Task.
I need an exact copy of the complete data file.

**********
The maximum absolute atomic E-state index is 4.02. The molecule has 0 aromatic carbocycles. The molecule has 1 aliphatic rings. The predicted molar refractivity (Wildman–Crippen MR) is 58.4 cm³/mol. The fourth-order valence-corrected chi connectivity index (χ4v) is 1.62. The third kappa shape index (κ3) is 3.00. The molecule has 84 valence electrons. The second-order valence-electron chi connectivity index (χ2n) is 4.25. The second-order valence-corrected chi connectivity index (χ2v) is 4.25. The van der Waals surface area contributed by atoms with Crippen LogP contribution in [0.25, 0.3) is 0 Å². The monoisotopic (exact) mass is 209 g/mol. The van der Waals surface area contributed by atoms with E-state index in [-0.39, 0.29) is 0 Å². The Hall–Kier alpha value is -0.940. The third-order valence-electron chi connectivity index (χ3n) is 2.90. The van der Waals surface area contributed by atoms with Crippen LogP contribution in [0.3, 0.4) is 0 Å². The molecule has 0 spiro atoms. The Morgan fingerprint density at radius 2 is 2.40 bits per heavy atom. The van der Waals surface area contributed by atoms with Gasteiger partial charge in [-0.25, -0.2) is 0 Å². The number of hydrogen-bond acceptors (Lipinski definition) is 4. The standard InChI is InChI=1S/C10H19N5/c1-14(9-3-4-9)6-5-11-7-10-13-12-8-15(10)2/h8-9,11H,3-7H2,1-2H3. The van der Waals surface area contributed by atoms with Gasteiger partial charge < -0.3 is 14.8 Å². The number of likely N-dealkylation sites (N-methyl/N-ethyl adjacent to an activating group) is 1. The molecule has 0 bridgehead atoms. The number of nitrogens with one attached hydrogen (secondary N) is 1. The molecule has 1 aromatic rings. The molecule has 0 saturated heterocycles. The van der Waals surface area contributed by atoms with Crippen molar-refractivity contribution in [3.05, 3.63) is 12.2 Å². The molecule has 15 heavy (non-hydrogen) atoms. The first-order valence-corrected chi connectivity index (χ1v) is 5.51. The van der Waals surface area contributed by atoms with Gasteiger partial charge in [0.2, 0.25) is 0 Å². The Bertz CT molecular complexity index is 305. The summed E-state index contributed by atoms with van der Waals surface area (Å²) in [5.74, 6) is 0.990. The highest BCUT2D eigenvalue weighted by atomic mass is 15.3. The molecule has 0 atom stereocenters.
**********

The maximum absolute atomic E-state index is 4.02. The molecule has 0 aromatic carbocycles. The molecule has 1 aliphatic rings. The predicted molar refractivity (Wildman–Crippen MR) is 58.4 cm³/mol. The fourth-order valence-corrected chi connectivity index (χ4v) is 1.62. The third kappa shape index (κ3) is 3.00. The molecule has 84 valence electrons. The second-order valence-electron chi connectivity index (χ2n) is 4.25. The second-order valence-corrected chi connectivity index (χ2v) is 4.25. The van der Waals surface area contributed by atoms with Crippen LogP contribution in [0.25, 0.3) is 0 Å². The monoisotopic (exact) mass is 209 g/mol. The van der Waals surface area contributed by atoms with E-state index in [-0.39, 0.29) is 0 Å². The Hall–Kier alpha value is -0.940. The third-order valence-electron chi connectivity index (χ3n) is 2.90. The van der Waals surface area contributed by atoms with Crippen LogP contribution in [0.3, 0.4) is 0 Å². The molecule has 0 spiro atoms. The Morgan fingerprint density at radius 2 is 2.40 bits per heavy atom. The van der Waals surface area contributed by atoms with Gasteiger partial charge in [-0.25, -0.2) is 0 Å². The number of hydrogen-bond acceptors (Lipinski definition) is 4. The standard InChI is InChI=1S/C10H19N5/c1-14(9-3-4-9)6-5-11-7-10-13-12-8-15(10)2/h8-9,11H,3-7H2,1-2H3. The van der Waals surface area contributed by atoms with Gasteiger partial charge < -0.3 is 14.8 Å². The number of likely N-dealkylation sites (N-methyl/N-ethyl adjacent to an activating group) is 1. The molecule has 0 bridgehead atoms. The number of nitrogens with one attached hydrogen (secondary N) is 1. The molecule has 1 aromatic rings. The molecule has 0 saturated heterocycles. The van der Waals surface area contributed by atoms with Crippen molar-refractivity contribution in [3.05, 3.63) is 12.2 Å². The molecule has 15 heavy (non-hydrogen) atoms. The first-order valence-corrected chi connectivity index (χ1v) is 5.51. The van der Waals surface area contributed by atoms with Gasteiger partial charge in [0.2, 0.25) is 0 Å². The Bertz CT molecular complexity index is 305. The summed E-state index contributed by atoms with van der Waals surface area (Å²) in [5.74, 6) is 0.990. The highest BCUT2D eigenvalue weighted by atomic mass is 15.3. The molecule has 0 atom stereocenters.